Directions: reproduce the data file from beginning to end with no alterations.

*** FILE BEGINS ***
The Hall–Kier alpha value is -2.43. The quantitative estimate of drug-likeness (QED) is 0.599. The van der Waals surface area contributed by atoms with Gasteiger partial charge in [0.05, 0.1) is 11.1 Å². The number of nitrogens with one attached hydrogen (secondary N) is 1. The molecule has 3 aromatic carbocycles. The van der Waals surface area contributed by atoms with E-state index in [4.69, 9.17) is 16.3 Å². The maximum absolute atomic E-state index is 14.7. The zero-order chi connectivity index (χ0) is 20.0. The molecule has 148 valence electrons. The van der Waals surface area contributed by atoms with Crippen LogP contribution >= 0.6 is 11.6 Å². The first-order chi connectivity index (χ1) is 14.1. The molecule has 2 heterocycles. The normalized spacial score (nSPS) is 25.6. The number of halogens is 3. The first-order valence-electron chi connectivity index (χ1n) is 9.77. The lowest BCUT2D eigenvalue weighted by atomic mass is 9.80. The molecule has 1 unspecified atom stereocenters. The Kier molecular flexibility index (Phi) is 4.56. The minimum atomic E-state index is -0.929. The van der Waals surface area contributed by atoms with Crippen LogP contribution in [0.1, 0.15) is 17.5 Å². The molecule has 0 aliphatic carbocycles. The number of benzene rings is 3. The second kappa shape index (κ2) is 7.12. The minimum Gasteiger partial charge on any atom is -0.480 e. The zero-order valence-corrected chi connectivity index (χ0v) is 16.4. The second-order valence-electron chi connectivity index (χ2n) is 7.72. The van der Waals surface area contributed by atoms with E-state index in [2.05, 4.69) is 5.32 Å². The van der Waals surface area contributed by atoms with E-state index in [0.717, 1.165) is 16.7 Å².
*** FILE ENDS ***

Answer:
The Hall–Kier alpha value is -2.43. The quantitative estimate of drug-likeness (QED) is 0.599. The van der Waals surface area contributed by atoms with Gasteiger partial charge in [0.05, 0.1) is 11.1 Å². The number of nitrogens with one attached hydrogen (secondary N) is 1. The molecule has 3 aromatic carbocycles. The van der Waals surface area contributed by atoms with E-state index in [4.69, 9.17) is 16.3 Å². The maximum absolute atomic E-state index is 14.7. The zero-order chi connectivity index (χ0) is 20.0. The molecule has 148 valence electrons. The van der Waals surface area contributed by atoms with Crippen LogP contribution >= 0.6 is 11.6 Å². The first-order chi connectivity index (χ1) is 14.1. The molecule has 2 heterocycles. The normalized spacial score (nSPS) is 25.6. The number of halogens is 3. The first-order valence-electron chi connectivity index (χ1n) is 9.77. The lowest BCUT2D eigenvalue weighted by atomic mass is 9.80. The molecule has 1 unspecified atom stereocenters. The Kier molecular flexibility index (Phi) is 4.56. The minimum atomic E-state index is -0.929. The van der Waals surface area contributed by atoms with Crippen LogP contribution in [0.1, 0.15) is 17.5 Å². The molecule has 0 aliphatic carbocycles. The number of benzene rings is 3. The second kappa shape index (κ2) is 7.12. The minimum Gasteiger partial charge on any atom is -0.480 e. The zero-order valence-corrected chi connectivity index (χ0v) is 16.4. The second-order valence-electron chi connectivity index (χ2n) is 7.72. The van der Waals surface area contributed by atoms with E-state index in [2.05, 4.69) is 5.32 Å². The van der Waals surface area contributed by atoms with E-state index in [0.717, 1.165) is 16.7 Å².